Conducting the session and reporting the findings

A useful aid to the moderator is the provision of name cards. Initially, there should be a brief discussion of the ground rules for the session. The moderator tells the group about its purpose, stating that the sponsoring firm looks forward to the group's discussion on this topic as an aid in deciding a crucial matter. The use of a one-way mirror should be explained to the participants. There may be a brief account of who the sponsoring firm is, what it does and why problems such as these make so much difference. Some mention should also be made of how the results of the session will be used. The participants then usually introduce themselves with a few brief remarks.

The moderator's guide should be used to steer participants into discussion of the areas the sponsor wants covered. It should not be necessary for the moderator to spend time merely asking questions and receiving answers. Participants should be encouraged to voice their thoughts without prodding. A well-chosen moderator will be experienced enough to draw out the quiet ones and to quiet the talkative. At the end of the discussion, the moderator should summarise the group's suggestions, ideas and attitudes.

It can be difficult to record informal interviews. Should the interviewer record everything that the respondents say, record only those remarks that are considered relevant or should the respondents' answers be paraphrased? The last two procedures introduce the danger of interviewer bias, so in most cases the verbatim report is probably the best solution.

Tape recording is particularly useful in informal interviews as long as none of the respondents objects. The use of tape recorders permits the recording of everything that respondents say, thus enabling the interviewer to concentrate on the interview. On average it may take two to three times as long to transcribe tapes as it does to record the conversation. Thus an hour-long interview may take two to three hours to transcribe. In transcribing the tapes, everything that the interviewer and the respondents say has to be written down. However, when writing up transcriptions, views, attitudes and factual answers may be put into a logical order for the ease of the reader.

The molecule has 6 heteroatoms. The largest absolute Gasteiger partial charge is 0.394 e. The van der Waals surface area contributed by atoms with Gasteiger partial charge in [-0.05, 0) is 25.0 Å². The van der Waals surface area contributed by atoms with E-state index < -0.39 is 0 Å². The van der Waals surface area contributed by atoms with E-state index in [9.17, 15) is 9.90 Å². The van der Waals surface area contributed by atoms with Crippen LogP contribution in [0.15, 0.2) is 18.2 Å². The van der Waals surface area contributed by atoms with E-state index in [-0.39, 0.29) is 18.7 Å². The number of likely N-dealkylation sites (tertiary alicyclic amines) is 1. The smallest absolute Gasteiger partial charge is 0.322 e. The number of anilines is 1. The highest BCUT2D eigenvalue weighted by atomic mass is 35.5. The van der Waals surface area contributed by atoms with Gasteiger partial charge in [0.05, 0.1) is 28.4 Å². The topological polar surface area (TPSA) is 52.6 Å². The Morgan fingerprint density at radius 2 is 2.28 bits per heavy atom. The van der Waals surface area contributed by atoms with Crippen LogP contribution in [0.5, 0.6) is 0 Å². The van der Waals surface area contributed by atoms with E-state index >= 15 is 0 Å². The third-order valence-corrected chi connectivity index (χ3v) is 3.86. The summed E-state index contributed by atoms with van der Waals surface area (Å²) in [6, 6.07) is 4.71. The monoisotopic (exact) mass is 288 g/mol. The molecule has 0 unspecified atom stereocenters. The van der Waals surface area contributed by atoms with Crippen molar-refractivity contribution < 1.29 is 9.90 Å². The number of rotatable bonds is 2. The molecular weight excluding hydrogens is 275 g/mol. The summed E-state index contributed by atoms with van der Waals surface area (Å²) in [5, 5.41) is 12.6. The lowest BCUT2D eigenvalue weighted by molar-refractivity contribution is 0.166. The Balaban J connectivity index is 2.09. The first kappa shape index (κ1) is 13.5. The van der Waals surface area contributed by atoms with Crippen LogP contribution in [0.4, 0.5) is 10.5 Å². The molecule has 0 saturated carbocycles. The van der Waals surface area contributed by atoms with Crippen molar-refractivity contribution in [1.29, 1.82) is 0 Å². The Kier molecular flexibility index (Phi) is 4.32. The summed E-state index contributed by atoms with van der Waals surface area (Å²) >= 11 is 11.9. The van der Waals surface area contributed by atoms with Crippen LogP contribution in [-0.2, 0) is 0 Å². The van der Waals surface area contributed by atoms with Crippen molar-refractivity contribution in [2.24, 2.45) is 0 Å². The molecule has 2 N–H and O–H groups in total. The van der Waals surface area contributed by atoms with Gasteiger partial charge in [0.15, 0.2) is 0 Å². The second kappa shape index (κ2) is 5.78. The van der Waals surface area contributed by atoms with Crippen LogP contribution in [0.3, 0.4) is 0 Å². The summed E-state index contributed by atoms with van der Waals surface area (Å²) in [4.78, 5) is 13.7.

The debriefing and wrap-up should be carried out immediately after the session. Strong points can be emphasised and errors noted while they are fresh in everyone's minds. Debriefing and wrap-up can also come after the conclusion of a number of sessions on the same research problem. Here the emphasis will be on those ideas and attitudes that were common to all groups. There may be a written or video screen report, which should emphasise all the important attitudes and issues expressed by one or more of the groups. The report should also recommend further necessary research.

Formal written reports can take on one of several formats according to the client's needs, the researcher's style and what was formally agreed on in the research proposal. At one extreme, the investigator can prepare a brief impressionistic summary of the main findings, relying mainly on memory. This type of report is often used with experiencing groups, where the main objective is for the clients to experience real customers. The client can retain the tape recordings of the sessions and listen to the groups several times to become immersed in what the customers are saying. At the other extreme, the researcher listens to the tapes, copying down salient quotations and fitting the participants' thoughts into a more general scheme derived from the research objectives and the researcher's training.

A method lying between the two extremes and, indeed, the most common method, is often called the cut-and-paste technique. It lacks the in-depth psychological analysis of the clinical report, but still requires considerable skill and insight on the part of the researcher. The first step is to have the group sessions transcribed. Next, the researcher reviews the transcripts, looking for common threads or trends in response patterns. Similar patterns are then cut out and matched between the groups. The researcher then produces folders containing relevant material by subject matter.

The last step is to write the actual report: the introduction describing the purpose of the research, the major questions the researcher sought to answer, the nature and characteristics of the group members and how they were recruited. This is followed by a two- or three-page summary of findings and recommendations. The report concludes with the main body of findings.

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